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Heated intraperitoneal chemotherapy (HIPEC) is used after debulking surgery for some patients with peritoneal mesothelioma. Instead of delivering chemotherapy drugs intravenously, HIPEC involves circulating the drugs throughout the abdominal cavity. HIPEC has proven to be one of the most effective treatments for this cancer, greatly improving survival rates.
What Is HIPEC?
Typically chemotherapy is a highly effective cancer treatment that treats the whole body. Chemotherapy uses one or more drugs that target and kill fast-growing cells, like cancer cells.
For many patients, it effectively shrinks tumors. In some cases, it can even lead to remission. Traditionally, chemotherapy drugs are administered intravenously, entering the drug stream directly and then circulating throughout the body. This method kills cancer cells, but can also damage many healthy cells in the process.
HIPEC is more specific than the traditional administration of chemotherapy drugs. Instead of simply injecting drugs into the bloodstream, the drugs are administered directly into the abdomen, specifically targeting peritoneal tumors.
The drugs are heated to increase their effectiveness, and then the abdominal cavity is essentially bathed in the chemotherapy drugs while the patient is still asleep.
HIPEC begins with cytoreductive surgery, which removes as much of the cancerous tissue as possible. This is an important step because chemotherapy drugs cannot penetrate deep into the center of tumors.
For the chemotherapy to be effective, the bulk of the tumors must first be removed with surgery. Once most of the tumor tissue is removed, the circulation of chemotherapy kills cancer cells that remain in the abdominal cavity.
For some patients, tumors may be too numerous to remove with surgery. In these cases, peritoneal chemotherapy will not be as effective.
After surgery, the next step is the heated chemotherapy bath. Even if the surgery removed all visible tumors, microscopic cancer cells may still be left in the abdomen. The goal of this second step is to kill the remaining cancer cells. It follows several steps:
- Catheters are inserted into the abdomen. The abdominal cavity is either left open or the skin is closed.
- These catheters are connected to a perfusion machine that contains and heats the solution of chemotherapy drugs.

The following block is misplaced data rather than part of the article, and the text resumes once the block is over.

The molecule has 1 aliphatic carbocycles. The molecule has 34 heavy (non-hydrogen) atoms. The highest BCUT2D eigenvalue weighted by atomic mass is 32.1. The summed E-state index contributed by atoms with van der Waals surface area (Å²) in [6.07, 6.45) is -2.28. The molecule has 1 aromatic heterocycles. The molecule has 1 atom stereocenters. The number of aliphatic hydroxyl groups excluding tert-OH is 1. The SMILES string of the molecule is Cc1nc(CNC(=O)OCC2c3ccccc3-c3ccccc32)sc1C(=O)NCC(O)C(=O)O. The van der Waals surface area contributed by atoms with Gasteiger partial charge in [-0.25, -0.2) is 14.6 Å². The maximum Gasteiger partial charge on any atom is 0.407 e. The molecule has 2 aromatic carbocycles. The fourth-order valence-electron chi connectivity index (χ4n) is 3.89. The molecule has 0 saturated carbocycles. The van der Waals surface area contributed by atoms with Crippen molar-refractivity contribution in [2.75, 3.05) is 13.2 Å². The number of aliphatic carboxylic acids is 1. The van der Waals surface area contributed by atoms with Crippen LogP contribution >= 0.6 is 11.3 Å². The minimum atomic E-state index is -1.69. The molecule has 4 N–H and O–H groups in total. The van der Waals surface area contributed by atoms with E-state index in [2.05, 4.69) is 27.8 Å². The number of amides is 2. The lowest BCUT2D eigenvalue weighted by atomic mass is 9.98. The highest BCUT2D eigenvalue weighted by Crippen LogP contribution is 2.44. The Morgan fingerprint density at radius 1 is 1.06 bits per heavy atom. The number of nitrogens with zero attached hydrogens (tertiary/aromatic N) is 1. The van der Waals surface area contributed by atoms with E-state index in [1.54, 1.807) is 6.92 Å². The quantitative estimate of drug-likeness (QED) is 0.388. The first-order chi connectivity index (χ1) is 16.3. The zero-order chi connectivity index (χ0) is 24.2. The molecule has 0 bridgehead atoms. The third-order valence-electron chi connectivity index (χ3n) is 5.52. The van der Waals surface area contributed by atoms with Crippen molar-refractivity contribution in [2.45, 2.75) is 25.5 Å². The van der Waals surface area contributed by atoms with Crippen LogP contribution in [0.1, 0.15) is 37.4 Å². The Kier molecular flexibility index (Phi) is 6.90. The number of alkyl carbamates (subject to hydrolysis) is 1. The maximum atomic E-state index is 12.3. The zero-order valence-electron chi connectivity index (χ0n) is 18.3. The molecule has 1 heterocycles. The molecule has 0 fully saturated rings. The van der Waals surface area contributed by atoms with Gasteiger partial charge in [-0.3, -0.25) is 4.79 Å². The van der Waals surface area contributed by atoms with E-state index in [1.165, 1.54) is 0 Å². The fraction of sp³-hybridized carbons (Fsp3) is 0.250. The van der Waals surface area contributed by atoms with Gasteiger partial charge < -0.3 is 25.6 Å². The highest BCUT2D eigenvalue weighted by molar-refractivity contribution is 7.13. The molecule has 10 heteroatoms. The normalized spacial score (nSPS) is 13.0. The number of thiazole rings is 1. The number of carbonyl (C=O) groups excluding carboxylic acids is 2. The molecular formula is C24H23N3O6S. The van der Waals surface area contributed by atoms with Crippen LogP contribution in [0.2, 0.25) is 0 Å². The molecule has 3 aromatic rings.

- The machine then pumps the drugs through the catheters and into the abdominal cavity.
- The bath is monitored carefully to maintain a temperature of 108 degrees or a little higher. This temperature is key because cancer cells begin to die in temperatures of 108. Healthy cells can tolerate temperatures up to approximately 110 degrees.
- After the solution has circulated through the abdominal cavity, outflow catheters send it back to the machine. This process usually takes a couple of hours.
Chemotherapy Drugs Used
There are many drug options for HIPEC. Research has shown that a combination of drugs more effectively extends life expectancy than using a single drug.
Researchers are also attempting to determine which specific drugs are most effective. The most common chemotherapy drugs used effectively in HIPEC procedures are:
One significant advantage to HIPEC is that higher doses of chemotherapy can be delivered within the abdomen with minimal effects on the rest of the body. This allows for a better treatment response with less typical side effects of chemotherapy such as hair loss, diarrhea, and mouth sores.
Patients undergoing HIPEC will usually remain in the hospital for about seven to ten days; however, complete recovery from HIPEC can take several months. This period includes healed surgical incisions, an absence of infection, and an anticipated return to baseline function.
Surgery may involve the removal of multiple internal organs or bowel resections that are involved with the tumor. The risk of surgical complications, such as bleeding, infection, pneumonia, and blood clots can be heightened.